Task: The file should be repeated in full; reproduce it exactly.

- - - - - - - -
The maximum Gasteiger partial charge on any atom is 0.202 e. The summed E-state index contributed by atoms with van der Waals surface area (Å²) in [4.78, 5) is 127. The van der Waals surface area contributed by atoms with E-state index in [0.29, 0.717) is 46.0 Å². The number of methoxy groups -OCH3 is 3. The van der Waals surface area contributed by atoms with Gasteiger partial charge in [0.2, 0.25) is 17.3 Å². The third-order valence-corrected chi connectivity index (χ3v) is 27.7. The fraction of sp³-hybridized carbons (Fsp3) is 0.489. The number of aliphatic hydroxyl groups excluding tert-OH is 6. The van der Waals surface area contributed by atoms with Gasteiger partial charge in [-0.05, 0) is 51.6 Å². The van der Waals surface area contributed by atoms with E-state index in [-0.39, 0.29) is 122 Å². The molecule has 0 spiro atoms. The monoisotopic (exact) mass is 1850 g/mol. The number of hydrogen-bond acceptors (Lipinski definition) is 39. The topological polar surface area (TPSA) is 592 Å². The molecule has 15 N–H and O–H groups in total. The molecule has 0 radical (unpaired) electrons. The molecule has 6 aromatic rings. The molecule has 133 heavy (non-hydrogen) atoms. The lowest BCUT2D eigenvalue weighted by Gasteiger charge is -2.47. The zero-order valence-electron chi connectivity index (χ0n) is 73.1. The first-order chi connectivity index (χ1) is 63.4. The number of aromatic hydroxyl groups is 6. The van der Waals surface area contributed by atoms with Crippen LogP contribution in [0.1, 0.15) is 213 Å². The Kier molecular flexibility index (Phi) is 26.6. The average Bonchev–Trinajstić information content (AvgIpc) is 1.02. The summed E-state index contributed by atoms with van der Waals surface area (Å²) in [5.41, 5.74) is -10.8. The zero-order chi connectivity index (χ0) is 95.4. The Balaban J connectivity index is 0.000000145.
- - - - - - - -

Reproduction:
The maximum Gasteiger partial charge on any atom is 0.202 e. The summed E-state index contributed by atoms with van der Waals surface area (Å²) in [4.78, 5) is 127. The van der Waals surface area contributed by atoms with E-state index in [0.29, 0.717) is 46.0 Å². The number of methoxy groups -OCH3 is 3. The van der Waals surface area contributed by atoms with Gasteiger partial charge in [0.2, 0.25) is 17.3 Å². The third-order valence-corrected chi connectivity index (χ3v) is 27.7. The fraction of sp³-hybridized carbons (Fsp3) is 0.489. The number of aliphatic hydroxyl groups excluding tert-OH is 6. The van der Waals surface area contributed by atoms with Gasteiger partial charge in [-0.05, 0) is 51.6 Å². The van der Waals surface area contributed by atoms with E-state index in [-0.39, 0.29) is 122 Å². The molecule has 0 spiro atoms. The monoisotopic (exact) mass is 1850 g/mol. The number of hydrogen-bond acceptors (Lipinski definition) is 39. The topological polar surface area (TPSA) is 592 Å². The molecule has 15 N–H and O–H groups in total. The molecule has 0 radical (unpaired) electrons. The molecule has 6 aromatic rings. The molecule has 133 heavy (non-hydrogen) atoms. The lowest BCUT2D eigenvalue weighted by Gasteiger charge is -2.47. The zero-order valence-electron chi connectivity index (χ0n) is 73.1. The first-order chi connectivity index (χ1) is 63.4. The number of aromatic hydroxyl groups is 6. The van der Waals surface area contributed by atoms with Crippen LogP contribution in [0.1, 0.15) is 213 Å². The Kier molecular flexibility index (Phi) is 26.6. The average Bonchev–Trinajstić information content (AvgIpc) is 1.02. The summed E-state index contributed by atoms with van der Waals surface area (Å²) in [5.41, 5.74) is -10.8. The zero-order chi connectivity index (χ0) is 95.4. The Balaban J connectivity index is 0.000000145.